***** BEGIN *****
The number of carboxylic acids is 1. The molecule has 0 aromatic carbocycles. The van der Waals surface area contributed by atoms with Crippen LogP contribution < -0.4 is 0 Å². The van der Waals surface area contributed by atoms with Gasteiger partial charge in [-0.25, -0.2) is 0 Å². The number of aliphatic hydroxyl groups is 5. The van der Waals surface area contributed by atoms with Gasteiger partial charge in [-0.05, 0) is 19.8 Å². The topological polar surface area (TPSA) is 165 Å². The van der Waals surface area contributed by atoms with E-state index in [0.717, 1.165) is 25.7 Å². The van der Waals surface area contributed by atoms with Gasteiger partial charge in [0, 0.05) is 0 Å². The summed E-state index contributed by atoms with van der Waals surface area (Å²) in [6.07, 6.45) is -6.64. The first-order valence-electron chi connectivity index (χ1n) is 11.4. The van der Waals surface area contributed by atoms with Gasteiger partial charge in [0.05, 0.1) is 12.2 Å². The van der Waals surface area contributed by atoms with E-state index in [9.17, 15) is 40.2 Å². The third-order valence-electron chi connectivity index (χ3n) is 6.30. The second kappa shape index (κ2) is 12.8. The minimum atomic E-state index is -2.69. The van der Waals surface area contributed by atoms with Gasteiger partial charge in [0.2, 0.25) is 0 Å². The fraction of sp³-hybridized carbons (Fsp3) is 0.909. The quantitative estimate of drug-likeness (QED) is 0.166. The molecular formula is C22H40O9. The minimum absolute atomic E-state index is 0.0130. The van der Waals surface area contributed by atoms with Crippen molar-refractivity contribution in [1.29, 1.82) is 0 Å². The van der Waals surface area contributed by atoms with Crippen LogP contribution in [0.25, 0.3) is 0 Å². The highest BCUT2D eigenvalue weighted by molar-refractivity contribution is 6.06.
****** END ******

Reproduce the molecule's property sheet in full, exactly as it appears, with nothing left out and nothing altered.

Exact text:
The number of carboxylic acids is 1. The molecule has 0 aromatic carbocycles. The van der Waals surface area contributed by atoms with Crippen LogP contribution < -0.4 is 0 Å². The van der Waals surface area contributed by atoms with Gasteiger partial charge in [-0.25, -0.2) is 0 Å². The number of aliphatic hydroxyl groups is 5. The van der Waals surface area contributed by atoms with Gasteiger partial charge in [-0.05, 0) is 19.8 Å². The topological polar surface area (TPSA) is 165 Å². The van der Waals surface area contributed by atoms with E-state index in [0.717, 1.165) is 25.7 Å². The van der Waals surface area contributed by atoms with Gasteiger partial charge in [0, 0.05) is 0 Å². The summed E-state index contributed by atoms with van der Waals surface area (Å²) in [6.07, 6.45) is -6.64. The first-order valence-electron chi connectivity index (χ1n) is 11.4. The van der Waals surface area contributed by atoms with Gasteiger partial charge in [0.05, 0.1) is 12.2 Å². The van der Waals surface area contributed by atoms with E-state index in [9.17, 15) is 40.2 Å². The third-order valence-electron chi connectivity index (χ3n) is 6.30. The second kappa shape index (κ2) is 12.8. The minimum atomic E-state index is -2.69. The van der Waals surface area contributed by atoms with Gasteiger partial charge in [0.2, 0.25) is 0 Å². The fraction of sp³-hybridized carbons (Fsp3) is 0.909. The quantitative estimate of drug-likeness (QED) is 0.166. The molecular formula is C22H40O9. The minimum absolute atomic E-state index is 0.0130. The van der Waals surface area contributed by atoms with Crippen molar-refractivity contribution in [1.29, 1.82) is 0 Å². The van der Waals surface area contributed by atoms with Crippen LogP contribution in [0.25, 0.3) is 0 Å². The highest BCUT2D eigenvalue weighted by molar-refractivity contribution is 6.06.